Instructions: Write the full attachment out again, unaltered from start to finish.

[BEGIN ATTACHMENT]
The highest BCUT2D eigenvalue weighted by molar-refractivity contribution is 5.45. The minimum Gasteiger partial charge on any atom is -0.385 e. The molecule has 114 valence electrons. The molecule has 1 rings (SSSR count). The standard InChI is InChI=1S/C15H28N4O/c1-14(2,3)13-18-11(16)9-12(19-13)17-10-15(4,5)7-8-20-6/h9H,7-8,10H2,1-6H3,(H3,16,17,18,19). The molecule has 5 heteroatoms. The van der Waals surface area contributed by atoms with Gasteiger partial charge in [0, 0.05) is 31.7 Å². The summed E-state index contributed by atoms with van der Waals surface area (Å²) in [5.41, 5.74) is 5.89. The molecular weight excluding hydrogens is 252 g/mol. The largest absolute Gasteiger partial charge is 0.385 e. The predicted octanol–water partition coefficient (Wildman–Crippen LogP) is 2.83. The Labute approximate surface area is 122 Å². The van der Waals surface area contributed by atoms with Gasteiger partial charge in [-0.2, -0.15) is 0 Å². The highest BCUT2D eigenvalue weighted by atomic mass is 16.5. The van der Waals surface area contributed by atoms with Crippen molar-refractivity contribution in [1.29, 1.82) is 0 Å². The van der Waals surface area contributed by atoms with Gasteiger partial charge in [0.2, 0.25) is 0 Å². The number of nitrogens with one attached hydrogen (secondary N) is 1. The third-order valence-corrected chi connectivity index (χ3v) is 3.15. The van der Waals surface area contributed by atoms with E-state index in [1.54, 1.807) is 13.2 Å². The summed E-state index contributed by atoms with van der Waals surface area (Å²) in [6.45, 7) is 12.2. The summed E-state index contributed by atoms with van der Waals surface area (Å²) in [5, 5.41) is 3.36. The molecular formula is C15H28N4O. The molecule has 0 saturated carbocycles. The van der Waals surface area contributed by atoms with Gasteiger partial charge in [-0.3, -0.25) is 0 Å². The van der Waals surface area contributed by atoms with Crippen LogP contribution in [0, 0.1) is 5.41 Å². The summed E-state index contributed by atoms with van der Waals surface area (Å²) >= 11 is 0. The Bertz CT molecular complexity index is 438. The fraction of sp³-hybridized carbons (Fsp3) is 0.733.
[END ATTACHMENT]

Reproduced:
The highest BCUT2D eigenvalue weighted by molar-refractivity contribution is 5.45. The minimum Gasteiger partial charge on any atom is -0.385 e. The molecule has 114 valence electrons. The molecule has 1 rings (SSSR count). The standard InChI is InChI=1S/C15H28N4O/c1-14(2,3)13-18-11(16)9-12(19-13)17-10-15(4,5)7-8-20-6/h9H,7-8,10H2,1-6H3,(H3,16,17,18,19). The molecule has 5 heteroatoms. The van der Waals surface area contributed by atoms with Gasteiger partial charge in [0, 0.05) is 31.7 Å². The summed E-state index contributed by atoms with van der Waals surface area (Å²) in [5.41, 5.74) is 5.89. The molecular weight excluding hydrogens is 252 g/mol. The largest absolute Gasteiger partial charge is 0.385 e. The predicted octanol–water partition coefficient (Wildman–Crippen LogP) is 2.83. The Labute approximate surface area is 122 Å². The van der Waals surface area contributed by atoms with Gasteiger partial charge in [-0.2, -0.15) is 0 Å². The highest BCUT2D eigenvalue weighted by atomic mass is 16.5. The van der Waals surface area contributed by atoms with Crippen molar-refractivity contribution in [1.29, 1.82) is 0 Å². The van der Waals surface area contributed by atoms with Gasteiger partial charge in [0.2, 0.25) is 0 Å². The number of nitrogens with one attached hydrogen (secondary N) is 1. The third-order valence-corrected chi connectivity index (χ3v) is 3.15. The van der Waals surface area contributed by atoms with E-state index in [1.54, 1.807) is 13.2 Å². The summed E-state index contributed by atoms with van der Waals surface area (Å²) in [6.45, 7) is 12.2. The summed E-state index contributed by atoms with van der Waals surface area (Å²) in [5, 5.41) is 3.36. The molecular formula is C15H28N4O. The molecule has 0 saturated carbocycles. The van der Waals surface area contributed by atoms with Gasteiger partial charge in [-0.3, -0.25) is 0 Å². The van der Waals surface area contributed by atoms with Crippen LogP contribution in [0, 0.1) is 5.41 Å². The summed E-state index contributed by atoms with van der Waals surface area (Å²) >= 11 is 0. The Bertz CT molecular complexity index is 438. The fraction of sp³-hybridized carbons (Fsp3) is 0.733.